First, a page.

The SAT II might be a roadblock for extraordinary accomplishment
Great new physics blogger Brian Lamore, wrote this post, Do College Admissions Policies Provide Motivation for Sit-n-Get Education?
His post contained the following quote:
A discussion regarding our respective classroom philosophies ensued. One point I offered was that college professors complain that their students don’t come with a good conceptual understanding of the material. My colleague offered that unless the student gets at least a 780 on the subject exam they can forget about getting into a prestigious college.
She has a point.
So again I return to wrestle with my nemesis: what is the balance between a low-structure, open, and exploratory classroom and preparing my students for standardized tests that could have just as much impact on their future as instilling a love of learning? Does the product of these functions have a maximum? And does “doing” science even have a chance if college admissions policies remain so heavily dependent on test scores?
So I had to leave this comment for Brian, and I’ve repasted it here.
I’ve wanted to write about this for a few days now, but have finally found the time. As a former college counselor and physics teacher who worked with dozens of students who earned admission to elite colleges, I can tell you that your colleague is wrong. You don’t need to earn a 780 on the physics SAT II to earn admission to an elite college.
Here’s a story of how a student gained admission to MIT, told by Brian Carpenter about a student he worked with. The basic idea is that you do something extraordinary—this student learned integrated circuits, then went on to land an internship at an engineering company and built all sorts of cool stuff. All of this looks a million times better than an physics SAT score of 780, which only puts you in the top 12 percent of test takers, and I can guarantee than every one of those 12 percent sees themselves at MIT. Brian’s student student score was good (near 700), unfortunately the way the scores are normalized, that’s the 63rd percentile. But when you’re learning integrated circuits in your spare time and building advanced electronics, MIT admissions officers could care less about SAT II scores (so long as they aren’t truly horrible.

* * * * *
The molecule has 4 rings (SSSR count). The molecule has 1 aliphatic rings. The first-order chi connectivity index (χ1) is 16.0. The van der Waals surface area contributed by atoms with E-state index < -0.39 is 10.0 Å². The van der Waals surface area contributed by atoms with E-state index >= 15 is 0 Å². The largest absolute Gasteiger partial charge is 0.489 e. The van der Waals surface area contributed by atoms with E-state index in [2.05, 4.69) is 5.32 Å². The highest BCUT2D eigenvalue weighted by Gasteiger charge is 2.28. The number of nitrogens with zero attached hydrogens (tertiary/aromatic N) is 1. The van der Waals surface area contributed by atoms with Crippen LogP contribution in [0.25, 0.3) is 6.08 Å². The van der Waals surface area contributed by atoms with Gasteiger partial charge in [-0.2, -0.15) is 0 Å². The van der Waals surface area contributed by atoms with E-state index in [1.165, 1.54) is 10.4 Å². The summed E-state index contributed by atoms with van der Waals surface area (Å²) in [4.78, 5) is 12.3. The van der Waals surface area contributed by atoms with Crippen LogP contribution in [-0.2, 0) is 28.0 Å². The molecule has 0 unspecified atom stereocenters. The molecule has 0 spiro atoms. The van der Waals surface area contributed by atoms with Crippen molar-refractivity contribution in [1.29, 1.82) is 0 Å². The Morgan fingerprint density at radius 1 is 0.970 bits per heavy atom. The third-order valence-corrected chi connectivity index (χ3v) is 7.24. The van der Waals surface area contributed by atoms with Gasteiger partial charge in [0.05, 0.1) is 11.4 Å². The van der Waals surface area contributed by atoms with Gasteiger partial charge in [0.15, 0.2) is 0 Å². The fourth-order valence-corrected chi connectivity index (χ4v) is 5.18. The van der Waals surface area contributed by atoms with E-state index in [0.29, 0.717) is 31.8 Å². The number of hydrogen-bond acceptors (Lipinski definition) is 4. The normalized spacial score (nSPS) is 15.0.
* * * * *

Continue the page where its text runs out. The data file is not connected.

I’m sure you know the SAT II in physics is a pretty crappy test. It’s an especially crappy test for freshman, and if your goal is to have students get outstanding scores on the SAT II, it’s almost certainly going to require tutoring and many hours of study. And the problem with that is those hours of study have to come from somewhere. If that somewhere is doing something unique and interesting like learning integrated circuits, the student is actually harming his/her chances of admission by over prepping for the SAT II.
And that’s the problem with chasing scores. If you’re going to distinguish yourself on scores and grades along, your scores and grades have to be out-of-this-world good. Better than 780. Heck, 7% of all test takers got a perfect 800. It’s a tightrope walk for most students that leads to an incredible amount of stress, and it won’t stop with the SAT II physics test.
But if students do focus on developing a deep interest and establishing strong connections with teachers to help them explore these interests, their path is actually fun, and very low stress. The amazing thing is, in the end, to the admissions officer, this low stress path often looks to be more impressive, since leads to extraordinary and unique accomplishments (as opposed to the perfect test scores they see all the time).
I’ve written a couple of posts about my thoughts on the SAT II on my blog, and if I could recommend only >one book for incoming freshmen to read about how to succeed, I’d recommend How to be a High School Superstar by Cal Newport (and his incredible blog— Study Hacks). It is a manual for high school students to lead a life in high school almost devoid of stress, focused on exploring one’s deep interests and leading a life worth living, which just happens to have a side effect of extraordinary success in the college process.
If you’ve got some comments, I would encourage you to go to Brian’s post and leave them there to continue the discussion on his blog.